by Tom Isler and Hunter R. Slaton | October 01, 2008
U.S. airlines have begun to implement unprecedented cuts in domestic flight capacity to combat high fuel prices and general economic turmoil. According to data released by the Official Airline Guide, to which all airlines report schedule changes, there will be 235,000 fewer flights and 19.9 million fewer available seats during 2008’s fourth quarter vs. the same period in 2007. OAG estimates 9 percent of overall domestic capacity will be cut this quarter.

While experts believe leisure and small destinations, some of which could lose all commercial airline service, will be hit hardest, even the nation’s largest airports will feel the effects. Statistics from the Boyd Group, an aviation consulting firm in Evergreen, Colo., paint a grim picture of a shrinking industry:

• Nearly 1.5 million fewer seats will be departing from Chicago’s Midway and O’Hare airports during the fourth quarter, vs. the same period a year ago, a 10 percent capacity reduction.

• Los Angeles will see a drop of more than one million seats, or 13 percent of capacity.

• Approximately 770,000 (11 percent) fewer seats will fly out of Phoenix.

• Air service in both Cincinnati and Oakland, Calif., will be slashed by about one-fifth, or close to half a million seats each.

• In Las Vegas, 8,700 fewer seats per day will leave McCarran International Airport. (The Boyd Group’s numbers include only domestic flights.)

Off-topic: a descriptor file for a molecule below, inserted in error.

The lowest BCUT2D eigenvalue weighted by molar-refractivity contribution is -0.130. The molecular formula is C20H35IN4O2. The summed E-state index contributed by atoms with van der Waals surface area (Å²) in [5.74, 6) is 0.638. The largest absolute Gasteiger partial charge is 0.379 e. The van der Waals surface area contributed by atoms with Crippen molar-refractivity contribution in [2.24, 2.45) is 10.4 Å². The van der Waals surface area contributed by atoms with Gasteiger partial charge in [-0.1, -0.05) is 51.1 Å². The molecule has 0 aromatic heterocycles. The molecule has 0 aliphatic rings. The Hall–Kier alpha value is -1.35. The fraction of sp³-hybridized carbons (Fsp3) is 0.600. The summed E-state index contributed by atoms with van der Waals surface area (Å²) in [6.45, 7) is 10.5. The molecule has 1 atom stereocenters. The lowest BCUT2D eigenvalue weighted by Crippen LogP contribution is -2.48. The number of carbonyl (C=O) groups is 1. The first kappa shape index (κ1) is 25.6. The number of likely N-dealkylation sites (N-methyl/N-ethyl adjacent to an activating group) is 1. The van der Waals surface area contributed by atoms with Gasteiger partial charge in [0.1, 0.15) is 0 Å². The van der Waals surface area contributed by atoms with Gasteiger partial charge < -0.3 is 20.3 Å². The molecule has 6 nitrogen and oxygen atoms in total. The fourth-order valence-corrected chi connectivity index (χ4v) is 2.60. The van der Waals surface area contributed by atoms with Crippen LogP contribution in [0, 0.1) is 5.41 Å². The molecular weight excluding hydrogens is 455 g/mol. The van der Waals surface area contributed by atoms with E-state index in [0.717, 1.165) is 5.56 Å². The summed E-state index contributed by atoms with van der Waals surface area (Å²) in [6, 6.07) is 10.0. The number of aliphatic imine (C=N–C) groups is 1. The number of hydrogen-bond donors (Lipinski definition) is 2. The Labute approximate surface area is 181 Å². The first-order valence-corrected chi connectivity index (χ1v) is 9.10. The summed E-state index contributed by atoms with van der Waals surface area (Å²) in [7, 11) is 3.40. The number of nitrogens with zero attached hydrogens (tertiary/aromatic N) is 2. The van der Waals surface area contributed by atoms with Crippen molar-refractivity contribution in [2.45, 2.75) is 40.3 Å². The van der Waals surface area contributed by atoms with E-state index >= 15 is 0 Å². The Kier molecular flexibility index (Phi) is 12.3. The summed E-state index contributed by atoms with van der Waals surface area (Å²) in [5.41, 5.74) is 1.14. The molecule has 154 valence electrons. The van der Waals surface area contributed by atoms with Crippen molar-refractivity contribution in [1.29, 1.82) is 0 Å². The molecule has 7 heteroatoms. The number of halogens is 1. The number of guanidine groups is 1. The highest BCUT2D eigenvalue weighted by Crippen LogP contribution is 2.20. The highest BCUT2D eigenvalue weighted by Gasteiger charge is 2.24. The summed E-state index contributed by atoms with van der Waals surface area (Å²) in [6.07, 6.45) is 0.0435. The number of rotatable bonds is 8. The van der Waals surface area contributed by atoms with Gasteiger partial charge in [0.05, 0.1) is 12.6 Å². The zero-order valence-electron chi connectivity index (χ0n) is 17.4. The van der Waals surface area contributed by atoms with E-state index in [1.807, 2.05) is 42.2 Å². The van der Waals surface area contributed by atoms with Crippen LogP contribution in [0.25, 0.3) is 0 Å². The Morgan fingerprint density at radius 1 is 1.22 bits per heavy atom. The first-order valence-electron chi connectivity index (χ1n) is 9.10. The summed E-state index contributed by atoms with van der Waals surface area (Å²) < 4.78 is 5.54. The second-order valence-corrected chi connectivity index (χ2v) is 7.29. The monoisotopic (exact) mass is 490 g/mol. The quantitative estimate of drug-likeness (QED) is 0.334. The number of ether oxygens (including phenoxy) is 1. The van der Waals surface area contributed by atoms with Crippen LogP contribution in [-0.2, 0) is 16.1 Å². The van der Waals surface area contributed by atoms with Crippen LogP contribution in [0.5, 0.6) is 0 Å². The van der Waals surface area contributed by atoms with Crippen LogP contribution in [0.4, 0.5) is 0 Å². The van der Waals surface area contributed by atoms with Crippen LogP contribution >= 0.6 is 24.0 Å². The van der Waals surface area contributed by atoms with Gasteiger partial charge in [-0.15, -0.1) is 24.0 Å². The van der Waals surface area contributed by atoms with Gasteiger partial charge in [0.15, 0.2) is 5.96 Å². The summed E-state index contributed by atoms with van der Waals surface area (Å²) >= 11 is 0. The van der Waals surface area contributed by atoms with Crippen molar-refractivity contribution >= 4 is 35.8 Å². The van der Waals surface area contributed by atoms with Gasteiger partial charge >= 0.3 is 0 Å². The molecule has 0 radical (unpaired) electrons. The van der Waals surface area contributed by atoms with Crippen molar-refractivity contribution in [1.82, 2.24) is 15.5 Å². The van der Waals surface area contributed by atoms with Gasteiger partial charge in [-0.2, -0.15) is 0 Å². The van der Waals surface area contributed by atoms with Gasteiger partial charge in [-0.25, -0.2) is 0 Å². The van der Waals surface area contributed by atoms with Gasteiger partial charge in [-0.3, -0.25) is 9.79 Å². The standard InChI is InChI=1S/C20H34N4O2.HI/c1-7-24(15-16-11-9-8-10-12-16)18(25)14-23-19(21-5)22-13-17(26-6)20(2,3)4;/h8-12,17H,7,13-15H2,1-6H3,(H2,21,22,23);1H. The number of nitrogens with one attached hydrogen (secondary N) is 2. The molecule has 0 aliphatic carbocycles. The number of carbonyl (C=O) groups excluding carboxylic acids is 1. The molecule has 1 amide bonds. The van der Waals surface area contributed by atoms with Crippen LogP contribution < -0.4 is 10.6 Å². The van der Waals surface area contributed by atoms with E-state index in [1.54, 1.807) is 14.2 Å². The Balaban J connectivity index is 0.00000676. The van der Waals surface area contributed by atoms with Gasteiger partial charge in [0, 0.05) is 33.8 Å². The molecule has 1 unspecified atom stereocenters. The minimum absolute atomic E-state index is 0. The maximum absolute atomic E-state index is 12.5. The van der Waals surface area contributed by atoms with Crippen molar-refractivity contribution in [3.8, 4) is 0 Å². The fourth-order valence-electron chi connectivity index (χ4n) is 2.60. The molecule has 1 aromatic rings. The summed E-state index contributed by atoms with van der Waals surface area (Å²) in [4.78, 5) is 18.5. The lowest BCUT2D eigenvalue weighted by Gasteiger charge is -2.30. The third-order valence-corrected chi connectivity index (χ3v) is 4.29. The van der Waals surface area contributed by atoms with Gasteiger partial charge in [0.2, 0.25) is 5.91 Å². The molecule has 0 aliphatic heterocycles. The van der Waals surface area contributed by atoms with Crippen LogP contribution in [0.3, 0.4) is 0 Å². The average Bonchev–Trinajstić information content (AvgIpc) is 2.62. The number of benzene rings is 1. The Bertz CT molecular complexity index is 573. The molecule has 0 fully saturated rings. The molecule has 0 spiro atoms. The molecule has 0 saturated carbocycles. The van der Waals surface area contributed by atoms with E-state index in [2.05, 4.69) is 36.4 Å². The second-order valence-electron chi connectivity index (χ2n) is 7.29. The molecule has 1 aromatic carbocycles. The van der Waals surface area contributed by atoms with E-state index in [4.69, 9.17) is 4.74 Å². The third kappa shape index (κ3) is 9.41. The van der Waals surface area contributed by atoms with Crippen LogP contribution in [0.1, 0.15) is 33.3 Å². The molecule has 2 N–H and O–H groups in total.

Furthermore, the OAG report shows 38 small airports, most of which flew fewer than 70 commercial seats per day in November 2007, will lose all scheduled commercial flights by next month.

The reason for these cuts: Airlines are spending $20 billion more on fuel this year than last, $44.4 billion more than in 2000, according to David Castelveter, vice president of communications for the Washington, D.C.-based Air Transport Association of America. In a forecast released in early September, the Geneva-based International Air Transport Association warned that North American airlines are set to lose $5 billion in 2008. There also is broad speculation that more air carriers will fail, precipitating a major restructuring of the airline industry.

According to an M&C Research survey of more than 250 planners conducted in June (see “Handling Airline Woes,” M&C, August), 84 percent of planners say airline capacity cuts either have altered, or are going to affect, their site-selection process.

“If that doesn’t constitute a crisis, I don’t know what might,” says Steven Hacker, president of the Dallas-based International Association of Exhibitions and Events, which has formed a task force to advise members on how to deal with the challenges of air transportation. “This industry is almost entirely dependent on a functioning, reasonably priced, safe, convenient air transportation system. That’s hardly how I would describe what’s going on now.”